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Cooking Breakfast for a crowd

post #1 of 16
Thread Starter 

I will be cooking breakfast for 20 at church tomorrow.

We will have scramble eggs, biscuits, sausage gravy, sausage and bacon.

I need help with the scrambled eggs. I know there are lots of ways.  I plan to cook on low, in non-stick skillet. Question is; what to use for moisture, cream, milk, water or nothing and how much whisking, a extreme amount or enough to incorporate. 

post #2 of 16

You don't need anything but the eggs for moisture. If you want, you can add a little cream, but it's not necessary to have moist scrambled eggs. Moisture is all about stopping the cooking at the right time. Adding the cream can help stopping the cooking process and avoid carryover cooking - unless you're going to use a water bath to keep them hot in which case they'll continue losing moisture as they wait. But if you make them progressively as people are getting served then you'll be fine.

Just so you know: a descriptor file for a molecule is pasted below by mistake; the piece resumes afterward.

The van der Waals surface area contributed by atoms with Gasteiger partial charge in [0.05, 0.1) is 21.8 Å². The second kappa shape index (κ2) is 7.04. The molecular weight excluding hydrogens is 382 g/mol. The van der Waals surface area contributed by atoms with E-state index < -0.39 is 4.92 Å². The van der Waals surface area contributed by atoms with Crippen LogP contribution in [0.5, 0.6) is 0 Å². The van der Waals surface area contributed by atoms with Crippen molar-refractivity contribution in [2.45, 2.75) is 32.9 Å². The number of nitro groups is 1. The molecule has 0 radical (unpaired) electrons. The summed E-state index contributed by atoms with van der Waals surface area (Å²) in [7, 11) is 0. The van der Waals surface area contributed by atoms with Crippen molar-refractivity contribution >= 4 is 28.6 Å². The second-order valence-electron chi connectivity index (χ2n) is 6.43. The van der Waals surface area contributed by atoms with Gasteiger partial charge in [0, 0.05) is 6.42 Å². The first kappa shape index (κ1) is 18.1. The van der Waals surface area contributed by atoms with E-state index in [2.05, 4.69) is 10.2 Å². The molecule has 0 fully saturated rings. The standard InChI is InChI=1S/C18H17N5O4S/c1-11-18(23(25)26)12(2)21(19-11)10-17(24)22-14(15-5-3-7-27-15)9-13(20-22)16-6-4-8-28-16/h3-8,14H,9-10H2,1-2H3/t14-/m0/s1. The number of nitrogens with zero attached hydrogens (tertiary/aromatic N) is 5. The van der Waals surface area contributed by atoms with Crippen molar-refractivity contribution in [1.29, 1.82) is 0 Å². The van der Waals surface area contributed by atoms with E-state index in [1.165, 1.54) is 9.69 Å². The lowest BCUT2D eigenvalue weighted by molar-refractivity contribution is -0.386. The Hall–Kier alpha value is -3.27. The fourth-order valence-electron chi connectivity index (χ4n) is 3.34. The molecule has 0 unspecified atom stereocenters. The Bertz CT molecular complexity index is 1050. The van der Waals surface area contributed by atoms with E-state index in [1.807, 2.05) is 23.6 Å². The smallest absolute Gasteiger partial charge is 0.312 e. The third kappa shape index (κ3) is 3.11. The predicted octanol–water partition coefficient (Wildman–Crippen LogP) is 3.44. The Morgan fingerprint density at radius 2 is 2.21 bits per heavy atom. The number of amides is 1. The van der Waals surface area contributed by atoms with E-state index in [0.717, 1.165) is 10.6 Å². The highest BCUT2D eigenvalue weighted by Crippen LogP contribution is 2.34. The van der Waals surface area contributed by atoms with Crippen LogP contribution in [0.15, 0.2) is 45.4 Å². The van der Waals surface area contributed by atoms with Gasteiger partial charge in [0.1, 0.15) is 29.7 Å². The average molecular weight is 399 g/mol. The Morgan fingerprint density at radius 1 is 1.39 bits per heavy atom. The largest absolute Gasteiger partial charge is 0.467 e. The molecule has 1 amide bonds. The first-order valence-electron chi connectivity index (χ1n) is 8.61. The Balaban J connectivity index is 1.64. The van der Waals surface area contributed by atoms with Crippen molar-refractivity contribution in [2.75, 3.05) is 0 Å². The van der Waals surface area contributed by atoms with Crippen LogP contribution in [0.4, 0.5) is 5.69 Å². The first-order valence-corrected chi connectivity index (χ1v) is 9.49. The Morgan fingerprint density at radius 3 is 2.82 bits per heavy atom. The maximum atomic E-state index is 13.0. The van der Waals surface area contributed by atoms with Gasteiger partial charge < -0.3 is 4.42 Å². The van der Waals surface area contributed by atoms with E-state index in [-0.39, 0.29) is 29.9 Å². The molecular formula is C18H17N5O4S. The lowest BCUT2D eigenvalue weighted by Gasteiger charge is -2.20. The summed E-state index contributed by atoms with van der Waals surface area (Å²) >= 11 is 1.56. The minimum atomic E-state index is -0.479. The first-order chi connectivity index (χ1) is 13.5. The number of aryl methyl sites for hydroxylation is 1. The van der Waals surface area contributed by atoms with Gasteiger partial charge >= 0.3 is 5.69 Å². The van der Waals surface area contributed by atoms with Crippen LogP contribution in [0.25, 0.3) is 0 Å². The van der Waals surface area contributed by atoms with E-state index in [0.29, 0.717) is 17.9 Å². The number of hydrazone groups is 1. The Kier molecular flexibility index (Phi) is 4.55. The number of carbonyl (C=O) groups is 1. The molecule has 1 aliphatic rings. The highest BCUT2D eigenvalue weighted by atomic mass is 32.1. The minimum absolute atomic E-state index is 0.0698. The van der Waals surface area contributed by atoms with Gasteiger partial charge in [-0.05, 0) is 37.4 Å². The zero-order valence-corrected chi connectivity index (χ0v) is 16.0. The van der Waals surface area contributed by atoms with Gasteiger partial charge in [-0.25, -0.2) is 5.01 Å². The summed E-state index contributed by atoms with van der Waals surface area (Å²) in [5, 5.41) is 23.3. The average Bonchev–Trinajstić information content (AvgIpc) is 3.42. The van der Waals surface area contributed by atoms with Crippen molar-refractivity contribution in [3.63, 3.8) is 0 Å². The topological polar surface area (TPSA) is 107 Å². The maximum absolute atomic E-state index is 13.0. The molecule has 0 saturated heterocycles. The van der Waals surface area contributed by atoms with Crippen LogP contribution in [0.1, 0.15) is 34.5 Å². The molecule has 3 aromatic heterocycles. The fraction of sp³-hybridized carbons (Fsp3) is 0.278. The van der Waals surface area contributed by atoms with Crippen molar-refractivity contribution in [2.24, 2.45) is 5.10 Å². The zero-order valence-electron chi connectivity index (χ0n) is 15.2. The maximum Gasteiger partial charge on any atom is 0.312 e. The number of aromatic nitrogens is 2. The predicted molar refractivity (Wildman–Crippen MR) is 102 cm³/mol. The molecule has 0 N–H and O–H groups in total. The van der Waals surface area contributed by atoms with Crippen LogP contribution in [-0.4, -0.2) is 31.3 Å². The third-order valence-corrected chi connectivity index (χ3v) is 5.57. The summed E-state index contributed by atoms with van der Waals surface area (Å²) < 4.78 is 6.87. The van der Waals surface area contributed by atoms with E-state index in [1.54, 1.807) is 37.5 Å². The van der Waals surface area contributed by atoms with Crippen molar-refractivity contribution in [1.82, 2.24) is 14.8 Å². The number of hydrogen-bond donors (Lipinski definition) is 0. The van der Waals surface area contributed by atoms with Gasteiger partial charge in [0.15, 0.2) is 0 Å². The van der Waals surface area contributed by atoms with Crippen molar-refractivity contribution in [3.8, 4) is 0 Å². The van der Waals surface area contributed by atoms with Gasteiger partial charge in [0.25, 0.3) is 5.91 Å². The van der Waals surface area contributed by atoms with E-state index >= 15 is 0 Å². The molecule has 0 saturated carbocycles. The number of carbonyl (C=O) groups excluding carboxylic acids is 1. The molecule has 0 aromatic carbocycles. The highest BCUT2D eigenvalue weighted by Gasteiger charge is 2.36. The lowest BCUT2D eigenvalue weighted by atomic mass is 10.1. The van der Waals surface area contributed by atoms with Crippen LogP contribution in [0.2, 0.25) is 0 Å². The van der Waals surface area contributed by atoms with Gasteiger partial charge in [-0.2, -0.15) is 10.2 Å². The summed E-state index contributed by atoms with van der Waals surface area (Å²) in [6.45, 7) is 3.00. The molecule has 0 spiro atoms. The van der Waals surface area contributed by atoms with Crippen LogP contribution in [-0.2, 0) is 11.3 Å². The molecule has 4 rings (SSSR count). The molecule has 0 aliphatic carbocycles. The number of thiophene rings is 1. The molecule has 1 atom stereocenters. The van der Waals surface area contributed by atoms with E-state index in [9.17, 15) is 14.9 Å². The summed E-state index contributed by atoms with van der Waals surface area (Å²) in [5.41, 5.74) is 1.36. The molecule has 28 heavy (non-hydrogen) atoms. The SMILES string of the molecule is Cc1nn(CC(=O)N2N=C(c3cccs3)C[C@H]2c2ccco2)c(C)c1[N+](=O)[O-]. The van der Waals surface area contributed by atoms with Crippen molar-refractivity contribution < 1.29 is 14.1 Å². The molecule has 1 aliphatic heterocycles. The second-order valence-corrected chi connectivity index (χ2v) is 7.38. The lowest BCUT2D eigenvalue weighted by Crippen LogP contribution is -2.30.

I wouldn't whisk at all. Just slowly turn the eggs as they are cooking and if/when you want to add cream, gently fold it with the eggs, just enough to incorporate. 

post #3 of 16

French Fries basically stated it all... 

 

If its removed from the pan and cooked correctly it will be great. 

Today you are You, that is truer than true. There is no one alive who is Youer than You.

Dr.Seuss

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Today you are You, that is truer than true. There is no one alive who is Youer than You.

Dr.Seuss

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post #4 of 16

in my (extended) circle - two ways to make scrambled eggs.